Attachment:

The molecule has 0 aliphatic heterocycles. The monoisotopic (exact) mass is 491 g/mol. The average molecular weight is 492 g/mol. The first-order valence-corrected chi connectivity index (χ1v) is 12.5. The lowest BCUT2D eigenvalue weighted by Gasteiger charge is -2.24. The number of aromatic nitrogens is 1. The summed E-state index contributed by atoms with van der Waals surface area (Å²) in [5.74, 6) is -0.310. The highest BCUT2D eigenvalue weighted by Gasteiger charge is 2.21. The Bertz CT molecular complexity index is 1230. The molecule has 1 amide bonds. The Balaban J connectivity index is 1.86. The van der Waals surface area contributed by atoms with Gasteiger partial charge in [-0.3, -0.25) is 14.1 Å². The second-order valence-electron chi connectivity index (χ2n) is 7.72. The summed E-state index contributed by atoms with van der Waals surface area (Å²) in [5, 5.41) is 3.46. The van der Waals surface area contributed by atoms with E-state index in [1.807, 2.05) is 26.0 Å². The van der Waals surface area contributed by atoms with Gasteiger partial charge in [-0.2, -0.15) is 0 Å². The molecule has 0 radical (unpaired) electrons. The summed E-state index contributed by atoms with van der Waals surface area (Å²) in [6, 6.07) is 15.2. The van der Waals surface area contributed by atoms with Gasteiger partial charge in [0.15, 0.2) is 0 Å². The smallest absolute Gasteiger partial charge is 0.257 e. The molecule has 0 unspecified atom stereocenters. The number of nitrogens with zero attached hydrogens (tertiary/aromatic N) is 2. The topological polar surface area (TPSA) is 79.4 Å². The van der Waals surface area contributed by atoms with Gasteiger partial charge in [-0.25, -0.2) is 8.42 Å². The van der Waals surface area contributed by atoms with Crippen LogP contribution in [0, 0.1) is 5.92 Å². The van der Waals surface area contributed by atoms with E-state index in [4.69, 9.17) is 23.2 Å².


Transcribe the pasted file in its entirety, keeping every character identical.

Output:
The molecule has 0 aliphatic heterocycles. The monoisotopic (exact) mass is 491 g/mol. The average molecular weight is 492 g/mol. The first-order valence-corrected chi connectivity index (χ1v) is 12.5. The lowest BCUT2D eigenvalue weighted by Gasteiger charge is -2.24. The number of aromatic nitrogens is 1. The summed E-state index contributed by atoms with van der Waals surface area (Å²) in [5.74, 6) is -0.310. The highest BCUT2D eigenvalue weighted by Gasteiger charge is 2.21. The Bertz CT molecular complexity index is 1230. The molecule has 1 amide bonds. The Balaban J connectivity index is 1.86. The van der Waals surface area contributed by atoms with Gasteiger partial charge in [-0.3, -0.25) is 14.1 Å². The second-order valence-electron chi connectivity index (χ2n) is 7.72. The summed E-state index contributed by atoms with van der Waals surface area (Å²) in [5, 5.41) is 3.46. The van der Waals surface area contributed by atoms with E-state index in [1.807, 2.05) is 26.0 Å². The van der Waals surface area contributed by atoms with Gasteiger partial charge in [-0.2, -0.15) is 0 Å². The molecule has 0 radical (unpaired) electrons. The summed E-state index contributed by atoms with van der Waals surface area (Å²) in [6, 6.07) is 15.2. The van der Waals surface area contributed by atoms with Gasteiger partial charge in [0.15, 0.2) is 0 Å². The smallest absolute Gasteiger partial charge is 0.257 e. The molecule has 0 unspecified atom stereocenters. The number of nitrogens with zero attached hydrogens (tertiary/aromatic N) is 2. The topological polar surface area (TPSA) is 79.4 Å². The van der Waals surface area contributed by atoms with Gasteiger partial charge in [-0.25, -0.2) is 8.42 Å². The van der Waals surface area contributed by atoms with Crippen LogP contribution in [0, 0.1) is 5.92 Å². The van der Waals surface area contributed by atoms with E-state index in [4.69, 9.17) is 23.2 Å².